An economic emergency

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An economic emergency

The economy has shown signs of retreat under the weight of strong prices. According to industrial data released by Statistics Korea on Friday, Korea’s industrial output fell by 0.7 percent, retail sales — a barometer for consumer spending — by 0.2 percent, and corporate investment by 7.5 percent from the previous month. It is the first time for the country’s output, consumption and capital investment to contract in sync since February 2020. The coincident index reflecting current business cycle has dropped for two straight months and the leading index suggesting business outlook also has been declining for 10 consecutive months. The data raises deep concerns for an economy in downturn since the outbreak of the pandemic in 2020.

The government finds the data mixed with both upside and downside factors due to uncertainties. Despite a return to normalcy from Covid-19 restrictions, domestic consumption has not picked up due to a drastic surge in prices. Subsidies for small merchants from the government’s second budgetary increase and large corporations’ promises to invest more than before, and the news about a lifting of China’s lockdowns provide the upside. But the Ukraine crisis and high oil prices continue. Gasoline prices have risen for three weeks after a brief easing from the government’s fuel tax cut after international oil prices hit new record levels.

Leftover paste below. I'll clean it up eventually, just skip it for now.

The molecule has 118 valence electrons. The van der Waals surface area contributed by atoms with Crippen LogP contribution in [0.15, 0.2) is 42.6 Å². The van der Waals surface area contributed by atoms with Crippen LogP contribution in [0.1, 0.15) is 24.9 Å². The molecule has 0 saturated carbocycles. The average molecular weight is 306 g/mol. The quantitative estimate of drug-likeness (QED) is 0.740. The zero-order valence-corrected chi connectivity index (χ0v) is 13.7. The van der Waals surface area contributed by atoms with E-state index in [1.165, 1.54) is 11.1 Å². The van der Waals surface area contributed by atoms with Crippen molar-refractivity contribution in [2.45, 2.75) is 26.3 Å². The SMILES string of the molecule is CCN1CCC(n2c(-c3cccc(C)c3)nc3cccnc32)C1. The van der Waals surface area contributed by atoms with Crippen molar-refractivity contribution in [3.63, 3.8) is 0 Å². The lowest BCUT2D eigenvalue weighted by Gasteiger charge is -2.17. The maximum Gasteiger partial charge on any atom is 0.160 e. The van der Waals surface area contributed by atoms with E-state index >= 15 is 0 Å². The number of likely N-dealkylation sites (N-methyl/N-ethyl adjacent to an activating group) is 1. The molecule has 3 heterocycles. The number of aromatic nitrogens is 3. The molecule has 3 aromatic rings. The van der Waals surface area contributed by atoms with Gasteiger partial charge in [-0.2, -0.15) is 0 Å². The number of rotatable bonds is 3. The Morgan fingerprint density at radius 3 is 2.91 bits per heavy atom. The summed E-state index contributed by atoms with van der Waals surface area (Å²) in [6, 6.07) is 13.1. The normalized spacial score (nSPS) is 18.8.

Strong oil prices can harden not just consumers, but the economy as well. State-invested think tank Korea Institute for Industrial Economics and Trade projected that the country’s trade deficit will reach $15.8 billion this year — larger than the $13.3 billion in red in 2008 from the global financial crisis from the Wall Street meltdown — due to spikes in oil and other commodity prices.

Monthly rents have also come to exceed long-term jeonse leases in residential rent market in April for the first time since the government has been compiling the data from 2011. Housing conditions have worsened due to the so-called Tenants Act pushed by the Moon Jae-in administration. That’s not all. The rate for household loans averages above 4 percent — the highest in eight years — after the rate hikes. As a result, financial burden has increased for those who had borrowed money from banks for housing and stock purchases.

The People Power Party (PPP) leadership has vowed to drop a “budget bombshell” despite all the danger from inflation on the economy. The second supplementary budget could further add to inflationary pressure, yet the PPP vowed to influence the government to increase spending to win the local elections. Budget promises from a political party can undermine the finance ministry. And yet Finance Minister Choo Kyung-ho remains mum.
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